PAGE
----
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National Diet and Nutrition Surveys: the British experience

  • Margaret Ashwell (a1), Susan Barlow (a2), Sigrid Gibson (a3) and Caroline Harris (a4)

Abstract

Objective

The National Diet and Nutrition Surveys (NDNS) are a series of government-funded surveys of food intake, nutrient intake and nutritional status of individuals, undertaken to support nutritional policy and risk assessment. This paper summarises a review that considered the extent to which NDNS met the needs of users and suggested options for the future. The Food Standards Agency has since progressed favoured options. This paper aims to help others wishing to obtain this type of information within their own populations.

Design

A detailed questionnaire was used to probe use of data and gather opinions from users, producers and managers of the NDNS. It asked about general information needs from NDNS and changes that might be made. This was followed by a two-day workshop which included discussion of the main issues and the generation of 19 possible future options for consideration by the Agency.

Results

Options to improve effectiveness included methods to prioritise breadth and depth of coverage and possible ways of improving response and compliance. Strategies to make surveys more efficient and timely, such as adopting a rolling programme, disaggregating survey components, integrating with other studies and improving data access, were also suggested. A rolling programme, in which data are collected continuously, was the favoured option to address some of the concerns and a strategy is now in place to achieve this.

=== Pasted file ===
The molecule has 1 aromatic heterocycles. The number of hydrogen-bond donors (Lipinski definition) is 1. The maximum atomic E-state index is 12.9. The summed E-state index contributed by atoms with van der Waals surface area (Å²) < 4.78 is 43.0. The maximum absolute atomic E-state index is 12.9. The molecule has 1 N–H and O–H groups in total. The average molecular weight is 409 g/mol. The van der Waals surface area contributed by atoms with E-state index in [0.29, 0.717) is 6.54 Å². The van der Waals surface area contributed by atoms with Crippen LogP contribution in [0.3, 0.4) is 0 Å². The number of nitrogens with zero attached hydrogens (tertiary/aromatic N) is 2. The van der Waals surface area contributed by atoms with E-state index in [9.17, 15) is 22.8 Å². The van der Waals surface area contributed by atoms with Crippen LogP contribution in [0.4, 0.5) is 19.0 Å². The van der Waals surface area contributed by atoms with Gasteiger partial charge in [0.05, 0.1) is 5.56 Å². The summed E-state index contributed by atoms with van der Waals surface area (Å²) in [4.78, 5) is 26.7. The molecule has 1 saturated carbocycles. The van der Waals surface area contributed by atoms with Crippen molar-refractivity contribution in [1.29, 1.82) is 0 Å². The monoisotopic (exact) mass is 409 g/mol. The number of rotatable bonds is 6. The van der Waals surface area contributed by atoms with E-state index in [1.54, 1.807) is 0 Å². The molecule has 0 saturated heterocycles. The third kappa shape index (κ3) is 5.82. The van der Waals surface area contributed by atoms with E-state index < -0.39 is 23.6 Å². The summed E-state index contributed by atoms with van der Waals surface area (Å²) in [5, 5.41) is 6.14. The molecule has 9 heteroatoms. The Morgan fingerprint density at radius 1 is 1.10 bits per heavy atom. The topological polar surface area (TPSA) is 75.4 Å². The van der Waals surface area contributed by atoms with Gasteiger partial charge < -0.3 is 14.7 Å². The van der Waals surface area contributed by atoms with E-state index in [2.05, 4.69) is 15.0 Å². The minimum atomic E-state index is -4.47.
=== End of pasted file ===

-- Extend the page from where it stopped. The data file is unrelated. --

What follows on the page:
Conclusions

There is widespread support for the NDNS from its users. There is no alternative source for such high-quality data on food and nutrient consumption and nutritional status and physical measurements in the same individuals. Useful information, such as the potential value of using a rolling programme from the outset, can be gained from this British experience by others wishing to measure food and nutrient intakes and status in their own populations.

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Copyright

Corresponding author

*Corresponding author: Email margaret@ashwell.uk.com

References

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